Thursday, May 12, 2016

Experiments with super capacitors and solar panel



Towards the end of 2012, I started experimenting with powering devices directly using solar panel and an pretty expensive super capacitor. For this I bought a couple of solar calculators from a nearby mall, disassembled the tiny solar panels and tried to run a small mp3 player using the same. The project kind of got shelved, towards the beginning of 2013 due to loss of my mother.

Later on in 2014, I got some pretty inexpensive but good quality super capacitors from eBay. And then repeated the experiments. I tried two things:
1) Powering the calculator fully on solar and super capacitor
2) Powering an MP3 player using a super capacitor and a slightly larger solar panel (again ripped off from a solar power bank)




While the fully solar calculator (supported by the super capacitor) works wonderfully well (even today), the MP3 did work pretty well too. The only issue with the MP3 player being that the 1F super capacitor I had only lasted for about a minute if I got it away from direct sun light. The calculator on the other hand, requiring pretty low power didn't have issue with even ambient room light.

I believe super capacitors combined with solar panels have interesting applications. Especially in wearable world. It is only a matter of time that these things become common place.

Friday, April 01, 2016

A Thousand Times


I must have talked a thousand times .. to myself
Where are you ? Where you?

I must have walked a thousand times
To see you. Where you ?

I must have heard a thousand times
About you. Where you?

I must have walked a thousand miles
Still here 
Wondering what am I doing still, again and again and again ..


                               


Saturday, February 13, 2016

Printing on a white label BLE thermal printer from iOS - a quick story

Over at OneGreenDiary.com, we are building tools to help small merchants better connect with their customers. Check OneGreenDiary.com to see what we do, and do not forget to watch that video, we are sure you would love it :-)

While one of the core principles at OneGreenDiary is to be as paper less as possible, there are still places where a printed paper bill may be required. We avoided print support for our merchant apps, till one of our early adopters specifically asked for it. Since we are kind of cash strapped, and can not afford to spend on a damn printer that is iOS certified, we went over to alibaba.com and ordered this cheap Bluetooth enabled thermal printer that claimed to work with iOS : http://tousei.en.alibaba.com/product/60371489659-802143527/TS_M230_mini_bluetooth_portable_handheld_receipt_bill_printer_for_android_ios_mobile_58mm.html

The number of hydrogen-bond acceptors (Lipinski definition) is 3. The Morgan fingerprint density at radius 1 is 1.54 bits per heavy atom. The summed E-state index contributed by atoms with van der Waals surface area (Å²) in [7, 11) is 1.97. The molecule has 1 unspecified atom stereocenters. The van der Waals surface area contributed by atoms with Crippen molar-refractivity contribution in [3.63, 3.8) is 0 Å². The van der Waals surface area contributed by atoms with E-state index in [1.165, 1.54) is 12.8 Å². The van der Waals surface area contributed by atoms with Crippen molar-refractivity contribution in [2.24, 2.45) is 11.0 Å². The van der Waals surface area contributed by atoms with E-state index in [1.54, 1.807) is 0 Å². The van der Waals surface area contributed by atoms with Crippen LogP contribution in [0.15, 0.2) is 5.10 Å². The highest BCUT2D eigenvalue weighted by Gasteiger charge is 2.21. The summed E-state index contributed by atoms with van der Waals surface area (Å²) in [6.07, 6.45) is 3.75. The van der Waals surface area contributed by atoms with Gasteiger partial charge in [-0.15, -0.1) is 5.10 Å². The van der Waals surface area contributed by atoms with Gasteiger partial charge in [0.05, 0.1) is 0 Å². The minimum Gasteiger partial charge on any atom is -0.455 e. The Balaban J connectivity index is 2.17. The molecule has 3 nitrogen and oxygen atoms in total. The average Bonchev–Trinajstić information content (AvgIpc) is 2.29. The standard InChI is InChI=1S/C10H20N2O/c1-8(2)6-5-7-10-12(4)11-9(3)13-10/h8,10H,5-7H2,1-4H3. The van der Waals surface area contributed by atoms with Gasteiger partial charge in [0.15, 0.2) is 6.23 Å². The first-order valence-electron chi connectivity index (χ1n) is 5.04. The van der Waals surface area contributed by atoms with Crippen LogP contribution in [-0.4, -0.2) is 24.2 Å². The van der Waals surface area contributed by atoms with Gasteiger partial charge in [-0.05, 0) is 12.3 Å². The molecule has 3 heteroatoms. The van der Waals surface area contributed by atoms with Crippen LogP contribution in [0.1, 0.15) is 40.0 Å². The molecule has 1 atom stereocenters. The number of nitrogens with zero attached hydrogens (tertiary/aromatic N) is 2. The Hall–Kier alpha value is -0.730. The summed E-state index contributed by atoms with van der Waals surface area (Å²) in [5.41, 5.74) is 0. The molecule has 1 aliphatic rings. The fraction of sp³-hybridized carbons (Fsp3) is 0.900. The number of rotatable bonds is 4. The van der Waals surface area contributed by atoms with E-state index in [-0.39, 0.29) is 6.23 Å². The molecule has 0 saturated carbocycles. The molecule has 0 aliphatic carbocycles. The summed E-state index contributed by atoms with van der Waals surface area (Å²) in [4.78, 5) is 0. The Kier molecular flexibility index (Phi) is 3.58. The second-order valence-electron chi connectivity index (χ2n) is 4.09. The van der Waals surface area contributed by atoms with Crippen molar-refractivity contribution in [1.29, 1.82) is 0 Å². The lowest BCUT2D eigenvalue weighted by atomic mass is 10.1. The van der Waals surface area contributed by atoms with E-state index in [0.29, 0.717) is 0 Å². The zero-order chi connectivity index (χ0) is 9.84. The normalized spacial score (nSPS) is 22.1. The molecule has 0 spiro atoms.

Great. After the printer arrived, we though that it would magically connect to out iOS device and we did start printing instantly. Bummer. Ok, how about Android ? No luck. Apparently neither iOS nor Android provide native support for BLE printers. I tried to install the outdated Windows driver, and Linux cups drivers with no luck. Not even able to print on desktop. 

But then, Abhay C, a wanderer with us, found an iOS app called printer-x, that was a demo app to print on bluetooth enabled thermal printers. He printed this:  "hello, world!"

At this point we knew, it could be done. But how? All communications with the vendor didn't go anywhere. They send some sample iOS (Objective C) code, and some Android code, both of which didn't compile, and neither we could understand what was going on in the code. There were a few comments in Chinese that tried to be helpful. Chinese, not Swift. The programmers manual that came with printer reminded me of good old DOS assembly days. There was something, but didn't know where to start.

Next we tried to venture into programming our own BLE layer for printer communication. Instead of using the CoreBluetooth library we zeroed in on using BluetoothKit, which is Swift wrapper over CoreBluetooth library (https://github.com/rasmusth/BluetoothKit). So basically it is this: BLE frameworks try to give you two interfaces: Peripherals and Central. Peripheral refers to a device which can be discovered, asked for data, or can receive data. Central on the other hand scans for Peripherals, discovers characteristics offered by Peripheral, receive / send data to the Peripheral. One of the important thing to enable discovery is the UUID of the Bluetooth device, this can be easily obtained by using a discovery code, or a number of BLE query apps available on the App store/ Play store. I used the LightBlue app from the App store for this purpose. Once this device was discovered, we needed to connect to the device. The BluetoothKit provides a elegant interface to connect. But the issue started after this: apparently BluetoothKit's connect call back returns an instance of BKRemotePeripheral class, and this class exposes API to only receive data, not send! Apparently the class was more designed for bluetooth sensors, that only transmit data, not receive anything. Digging into the BKRemotePeripheral class, I found out a way to expose the embedded CBPeripheral object along with capturing CBCharasteristic objects. These are the objects of CoreBluetooth iOS library that allow lower level controls.

Next is when the DOS assembly like programmer's manual, which came with the printer, came up for help. After this I could easily figure out the code to issue a line feed to the printer device:

let lineFeed = self.hexToNSData("0A")
let printer = self.connectedDevice!.getPeripheral()!
printer.writeValue(lineFeed, forCharacteristic: self.connectedDevice!.getCharacteristic()!, type: CBCharacteristicWriteType.WithResponse)
At this point, I knew, things were pretty much in control. The above code basically writes the hex code "0A" to the discovered characteristic. This initiates a line feed operation on the printer. Once this is done, it was a wow moment to print this:


and then this:

Since all of this code (written in Swift) was majorly based on BluetoothKit, we felt it was best to open up this part of the code, which is now hosted on GitHub: https://github.com/tovganesh/bleprinter-ios

Hope this is of some help, especially if you are trying to programatically access these kind of printers with iOS.